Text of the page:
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How To Save The West

Debut author, The American Mind editor, and Daily Wire personality Spencer Klavan shares ancient wisdom for modern problems.

“Both implicitly and explicitly, our ruling classes express contempt for homemaking and motherhood. But this closes off the most primal path to resolving the body crisis. Women, by creating new life, bear witness to the possibility that body and soul can in fact be reconciled: in childbirth, human flesh becomes the medium of the divine. Poets have expressed this as the “eternal feminine,” the strangely luminous power of women like Dante’s Beatrice or Faust’s Margarete to act as physical conduits for the life-giving power of God. “Woman, eternal, beckons us on,” wrote Johann Wolfgang von Goethe in the closing lines of his Faust. This is the meaning of the Virgin Mary’s consent to bring God into the world: her body will become the medium to deliver divine life, God made flesh.”

from Klavan’s chapter entitled “Soul Dysphoria”

In the chapter “Soul Dysphoria” from his forthcoming book How to Save the West, Spencer Klavan clearly and compassionately posits that liberal feminism, transgenderism, and transhumanism connect by a single thread: inordinate hatred of the human body. Klavan suggests that these ideological movements exist on a spectrum defined by the desire to transcend the limitations of the physical body, differing only in the relatively superficial matter of subject.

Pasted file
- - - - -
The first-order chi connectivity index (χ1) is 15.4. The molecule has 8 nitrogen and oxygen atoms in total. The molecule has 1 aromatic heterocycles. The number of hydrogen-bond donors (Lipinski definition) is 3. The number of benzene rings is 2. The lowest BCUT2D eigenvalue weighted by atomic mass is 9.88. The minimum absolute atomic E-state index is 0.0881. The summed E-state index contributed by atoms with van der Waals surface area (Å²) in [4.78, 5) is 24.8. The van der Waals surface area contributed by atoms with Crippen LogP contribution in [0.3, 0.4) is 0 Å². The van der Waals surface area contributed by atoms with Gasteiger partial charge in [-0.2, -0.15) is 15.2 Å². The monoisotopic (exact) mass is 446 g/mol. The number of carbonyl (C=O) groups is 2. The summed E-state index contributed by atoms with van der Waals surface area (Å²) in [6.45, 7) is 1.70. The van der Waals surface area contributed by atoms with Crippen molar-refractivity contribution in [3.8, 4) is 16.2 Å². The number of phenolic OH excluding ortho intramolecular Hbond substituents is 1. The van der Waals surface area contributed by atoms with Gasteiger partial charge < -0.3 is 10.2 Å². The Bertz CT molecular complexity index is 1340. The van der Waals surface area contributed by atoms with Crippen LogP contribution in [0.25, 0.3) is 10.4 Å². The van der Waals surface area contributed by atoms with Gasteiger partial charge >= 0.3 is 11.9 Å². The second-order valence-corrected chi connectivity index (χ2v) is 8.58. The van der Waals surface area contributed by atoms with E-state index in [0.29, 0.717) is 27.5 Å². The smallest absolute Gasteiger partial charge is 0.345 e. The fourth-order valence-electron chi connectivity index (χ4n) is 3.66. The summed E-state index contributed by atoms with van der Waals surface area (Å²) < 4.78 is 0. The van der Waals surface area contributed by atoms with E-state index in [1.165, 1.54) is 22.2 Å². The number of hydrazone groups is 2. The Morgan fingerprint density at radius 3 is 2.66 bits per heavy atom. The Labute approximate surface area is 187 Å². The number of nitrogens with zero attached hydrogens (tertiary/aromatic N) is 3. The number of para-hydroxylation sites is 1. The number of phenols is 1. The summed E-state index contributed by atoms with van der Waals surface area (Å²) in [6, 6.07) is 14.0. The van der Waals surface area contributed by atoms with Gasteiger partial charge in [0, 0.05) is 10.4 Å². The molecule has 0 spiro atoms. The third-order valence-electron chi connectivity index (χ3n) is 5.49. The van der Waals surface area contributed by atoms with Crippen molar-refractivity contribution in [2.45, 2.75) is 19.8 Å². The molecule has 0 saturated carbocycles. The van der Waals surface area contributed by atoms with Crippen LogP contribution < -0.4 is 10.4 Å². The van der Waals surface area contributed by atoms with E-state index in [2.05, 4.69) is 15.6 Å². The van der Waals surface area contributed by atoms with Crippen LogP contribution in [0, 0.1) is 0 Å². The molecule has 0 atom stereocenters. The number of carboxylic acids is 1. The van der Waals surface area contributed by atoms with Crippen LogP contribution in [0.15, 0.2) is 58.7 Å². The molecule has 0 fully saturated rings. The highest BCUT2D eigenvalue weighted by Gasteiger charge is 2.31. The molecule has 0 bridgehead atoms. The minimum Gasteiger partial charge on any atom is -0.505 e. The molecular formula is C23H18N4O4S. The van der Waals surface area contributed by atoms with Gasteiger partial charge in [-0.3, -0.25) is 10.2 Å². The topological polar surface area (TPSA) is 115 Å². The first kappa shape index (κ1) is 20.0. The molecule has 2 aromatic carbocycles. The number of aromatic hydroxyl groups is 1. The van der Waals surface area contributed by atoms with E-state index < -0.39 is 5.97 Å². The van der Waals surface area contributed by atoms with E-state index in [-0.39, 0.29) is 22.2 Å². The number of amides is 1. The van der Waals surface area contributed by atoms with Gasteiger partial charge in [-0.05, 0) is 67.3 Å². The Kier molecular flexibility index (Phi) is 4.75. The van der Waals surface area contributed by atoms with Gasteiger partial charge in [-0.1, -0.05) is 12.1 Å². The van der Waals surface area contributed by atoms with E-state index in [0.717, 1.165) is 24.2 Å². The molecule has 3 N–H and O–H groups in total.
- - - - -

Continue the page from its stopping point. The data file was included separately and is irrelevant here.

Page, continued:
In this radical thesis, informed by an impressive depth and breadth of knowledge of the classics,  Klavan has inadvertently grasped at a third rail of contemporary politics: in a time of great political flux, with nascent political movements still determining proper demarcations between us and them, the long-term political viability of alliances united by a common enemy is thrown into question. Take, for example, “gender critical” feminists and outspoken conservatives. Though temporarily united by a common enemy in transgenderism, many gender critical feminists remain vocal proponents of abortion: an outright denial of the reality of life and the virtue of womanhood. Without men in lipstick invading women’s restrooms, these fast friends immediately become enemies. This tension is mirrored by similar bifurcations in the pro-life movement. There, certain factions advocate for contraception and surrogacy, perhaps unwittingly making themselves proponents of the very ideology, one might say the God-complex, that underpins the abortion industry itself. 

When you’re losing the war, you don’t get to be picky about allies. Purity spiraling in the heat of battle is a great way to lose the war. But despite this tactical truism, brushing fundamental differences under the rug entirely is a great way to lose the plot over time. This is the unlearnable lesson of conservative political action: without a positive and coherent political program of one’s own, new principles will be happily provided by entryists, often enough, refugees from the enemy camp.

Instead if responding within the terms the transgender world has used to frame the issue, Spencer Klavan uses his impressive breadth and depth of knowledge of the classics to develop, or rather to revive, a counterpoint to the transgender nonsense that we have simply forgotten: that we are souls with bodies, not the other way around. In doing do, he’s offered a political path beyond the superficial alliances that seem only to move the Right leftward over time. Klavan gives us a roadmap for defeating the new Leviathan.

Pre-order the book now and get it on Valentine’s Day. If you prefer your dates with a serving of deep conversation, this is the one for you.